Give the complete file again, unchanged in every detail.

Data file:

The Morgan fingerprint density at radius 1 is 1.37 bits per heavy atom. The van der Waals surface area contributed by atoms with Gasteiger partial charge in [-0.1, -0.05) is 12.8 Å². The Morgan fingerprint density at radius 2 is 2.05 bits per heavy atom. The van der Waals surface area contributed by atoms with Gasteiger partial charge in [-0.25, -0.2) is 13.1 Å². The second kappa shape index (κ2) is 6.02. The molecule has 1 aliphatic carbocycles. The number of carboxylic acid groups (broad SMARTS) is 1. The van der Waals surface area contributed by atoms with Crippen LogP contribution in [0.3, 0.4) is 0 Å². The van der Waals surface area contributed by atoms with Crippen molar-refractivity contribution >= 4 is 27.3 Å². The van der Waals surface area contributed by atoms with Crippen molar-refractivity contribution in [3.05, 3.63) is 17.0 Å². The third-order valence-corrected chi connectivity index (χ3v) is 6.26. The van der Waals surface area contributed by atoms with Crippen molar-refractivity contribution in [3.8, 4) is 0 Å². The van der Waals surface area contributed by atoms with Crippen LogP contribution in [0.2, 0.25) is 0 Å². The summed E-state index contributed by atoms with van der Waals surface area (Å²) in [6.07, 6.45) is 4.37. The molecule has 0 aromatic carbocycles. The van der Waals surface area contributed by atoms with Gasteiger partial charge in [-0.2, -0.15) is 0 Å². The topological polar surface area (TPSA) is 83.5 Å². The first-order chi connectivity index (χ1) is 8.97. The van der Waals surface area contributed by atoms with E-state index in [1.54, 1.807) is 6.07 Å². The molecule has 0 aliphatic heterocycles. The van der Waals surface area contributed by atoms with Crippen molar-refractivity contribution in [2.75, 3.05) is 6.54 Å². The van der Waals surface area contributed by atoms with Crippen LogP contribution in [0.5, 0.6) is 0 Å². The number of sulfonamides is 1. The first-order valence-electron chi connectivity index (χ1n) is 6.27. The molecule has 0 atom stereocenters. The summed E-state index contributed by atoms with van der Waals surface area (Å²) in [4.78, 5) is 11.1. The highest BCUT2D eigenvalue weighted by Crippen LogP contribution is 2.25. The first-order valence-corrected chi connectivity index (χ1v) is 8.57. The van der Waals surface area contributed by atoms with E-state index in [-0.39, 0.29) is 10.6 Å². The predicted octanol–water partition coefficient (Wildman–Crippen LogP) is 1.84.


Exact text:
The Morgan fingerprint density at radius 1 is 1.37 bits per heavy atom. The van der Waals surface area contributed by atoms with Gasteiger partial charge in [-0.1, -0.05) is 12.8 Å². The Morgan fingerprint density at radius 2 is 2.05 bits per heavy atom. The van der Waals surface area contributed by atoms with Gasteiger partial charge in [-0.25, -0.2) is 13.1 Å². The second kappa shape index (κ2) is 6.02. The molecule has 1 aliphatic carbocycles. The number of carboxylic acid groups (broad SMARTS) is 1. The van der Waals surface area contributed by atoms with Crippen LogP contribution in [0.3, 0.4) is 0 Å². The van der Waals surface area contributed by atoms with Crippen molar-refractivity contribution >= 4 is 27.3 Å². The van der Waals surface area contributed by atoms with Crippen molar-refractivity contribution in [3.05, 3.63) is 17.0 Å². The third-order valence-corrected chi connectivity index (χ3v) is 6.26. The van der Waals surface area contributed by atoms with Crippen molar-refractivity contribution in [3.8, 4) is 0 Å². The van der Waals surface area contributed by atoms with Crippen LogP contribution in [0.2, 0.25) is 0 Å². The summed E-state index contributed by atoms with van der Waals surface area (Å²) in [6.07, 6.45) is 4.37. The molecule has 0 aromatic carbocycles. The van der Waals surface area contributed by atoms with Gasteiger partial charge in [-0.2, -0.15) is 0 Å². The topological polar surface area (TPSA) is 83.5 Å². The first-order chi connectivity index (χ1) is 8.97. The van der Waals surface area contributed by atoms with E-state index in [1.54, 1.807) is 6.07 Å². The molecule has 0 aliphatic heterocycles. The van der Waals surface area contributed by atoms with Crippen molar-refractivity contribution in [2.75, 3.05) is 6.54 Å². The van der Waals surface area contributed by atoms with Crippen LogP contribution in [0.5, 0.6) is 0 Å². The number of sulfonamides is 1. The first-order valence-electron chi connectivity index (χ1n) is 6.27. The molecule has 0 atom stereocenters. The summed E-state index contributed by atoms with van der Waals surface area (Å²) in [4.78, 5) is 11.1. The highest BCUT2D eigenvalue weighted by Crippen LogP contribution is 2.25. The first-order valence-corrected chi connectivity index (χ1v) is 8.57. The van der Waals surface area contributed by atoms with E-state index in [-0.39, 0.29) is 10.6 Å². The predicted octanol–water partition coefficient (Wildman–Crippen LogP) is 1.84.